|CSC 153||Grinnell College||Spring, 2005|
|Computer Science Fundamentals|
This laboratory exercise explores three new, but related, mechanisms to associate values with variables:
What are the values of the following
(let ((tone "fa") (call-me "al")) (string-append call-me tone "l" tone))
;; solving the quadratic equation x^2 - 5x + 4 ;; (let ((discriminant (- (* -5 -5) (* 4 1 4)))) (list (/ (+ (- -5) (sqrt discriminant)) (* 2 1)) (/ (- (- -5) (sqrt discriminant)) (* 2 1))))
(let ((sum (+ 8 3 4 2 7))) (let ((mean (/ sum 5))) (* mean mean)))
You may use Chez Scheme to help you answer these questions, but be sure you can explain how it arrived at its answers.
Consider the following
count-all-symbols procedure which
counts the number of symbols that appear in a list or any of its sublists.
A sample run also is given:
(define count-all-symbols (lambda (ls) ;Pre-condition: ls is a list ;Post-condition: returns the number of symbols on ls or any sublist of ls (cond ((null? ls) 0) ((symbol? (car ls)) (+ 1 (count-all-symbols (cdr ls)))) ((list? (car ls)) (+ (count-all-symbols (car ls)) (count-all-symbols (cdr ls)))) (else (count-all-symbols (cdr ls)))))) (count-all-symbols '(((a b) c) d (e (f)))) ===> 6
Rewrite this count-all-symbols procedure, using a let-expression to consolidate repeated subexpressions in the same manner.
Write a nested
let-expression that binds a total of five
a bound to 9387 and each subsequent
variable bound to a value twice as large as the one before it --
b should be twice as large as
twice as large as
b, and so on. The body of the innermost
let-expression should compute the sum of the values of the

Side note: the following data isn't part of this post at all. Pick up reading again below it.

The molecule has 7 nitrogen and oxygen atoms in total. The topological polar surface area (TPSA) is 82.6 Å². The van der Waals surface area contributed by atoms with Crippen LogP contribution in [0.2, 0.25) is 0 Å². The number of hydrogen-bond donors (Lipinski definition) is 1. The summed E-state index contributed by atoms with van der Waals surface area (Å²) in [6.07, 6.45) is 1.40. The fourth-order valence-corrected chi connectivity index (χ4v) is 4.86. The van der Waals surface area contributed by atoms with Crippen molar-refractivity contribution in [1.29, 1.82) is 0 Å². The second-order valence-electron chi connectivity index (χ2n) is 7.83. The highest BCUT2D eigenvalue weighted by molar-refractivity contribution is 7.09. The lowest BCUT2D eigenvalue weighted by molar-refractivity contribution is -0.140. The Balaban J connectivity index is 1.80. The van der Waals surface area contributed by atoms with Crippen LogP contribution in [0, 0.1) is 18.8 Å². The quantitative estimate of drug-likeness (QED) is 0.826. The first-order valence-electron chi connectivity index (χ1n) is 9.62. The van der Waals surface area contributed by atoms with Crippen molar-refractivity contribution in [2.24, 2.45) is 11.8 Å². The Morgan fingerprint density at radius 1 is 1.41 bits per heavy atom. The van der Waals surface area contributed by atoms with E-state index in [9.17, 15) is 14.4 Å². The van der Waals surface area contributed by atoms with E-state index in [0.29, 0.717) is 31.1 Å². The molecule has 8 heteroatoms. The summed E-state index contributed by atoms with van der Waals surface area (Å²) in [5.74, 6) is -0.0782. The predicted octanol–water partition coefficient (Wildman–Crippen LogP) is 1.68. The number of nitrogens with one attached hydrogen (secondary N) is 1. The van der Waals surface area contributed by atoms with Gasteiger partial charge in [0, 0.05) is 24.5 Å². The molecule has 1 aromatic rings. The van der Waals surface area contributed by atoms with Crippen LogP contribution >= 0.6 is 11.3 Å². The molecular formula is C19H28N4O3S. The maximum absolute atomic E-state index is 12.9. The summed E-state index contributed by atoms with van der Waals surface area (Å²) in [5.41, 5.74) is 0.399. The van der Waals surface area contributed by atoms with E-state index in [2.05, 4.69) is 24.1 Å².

let*-expression equivalent to the
let-expression in the previous exercise.
longest-on-list procedure from the first lab on recursion so that it incorporates
longer-string procedure by means of a local binding.
letrec-expression in which (a) the identifier
last-of-list is locally bound to a procedure that finds and
returns the last element of a given list, and (b) the body of the
expression computes the sum of the last elements of the lists
(8 5 9 8), invoking
last-of-list three times.
letrec-expression makes it possible to include binding
specifications for mutually recursive procedures in the same binding list:
(letrec ((up-sum (lambda (ls) (if (null? ls) 0 (+ (down-sum (cdr ls)) (car ls))))) (down-sum (lambda (ls) (if (null? ls) 0 (- (up-sum (cdr ls)) (car ls)))))) (up-sum '(1 23 6 12 7)) ) ===> -21
A non-empty list is an s-n-alternator if its elements are alternately symbols and numbers, beginning with a symbol. It is an n-s-alternator if its elements are alternately numbers and symbols, beginning with a number.
letrec definitions of up-sum and
down-sum as an example, write a
which (a) the identifiers
n-s-alternator? are bound to mutually recursive predicates,
each of which determines whether a given non-empty list has the indicated
characteristic, and (b) the body invokes each of these predicates to
determine whether the list
(2 a 3 b 4 c 5) fits either
This document is available on the World Wide Web as
created February 26, 1997
last revised February 1, 2005
|For more information, please contact Henry M. Walker at email@example.com.|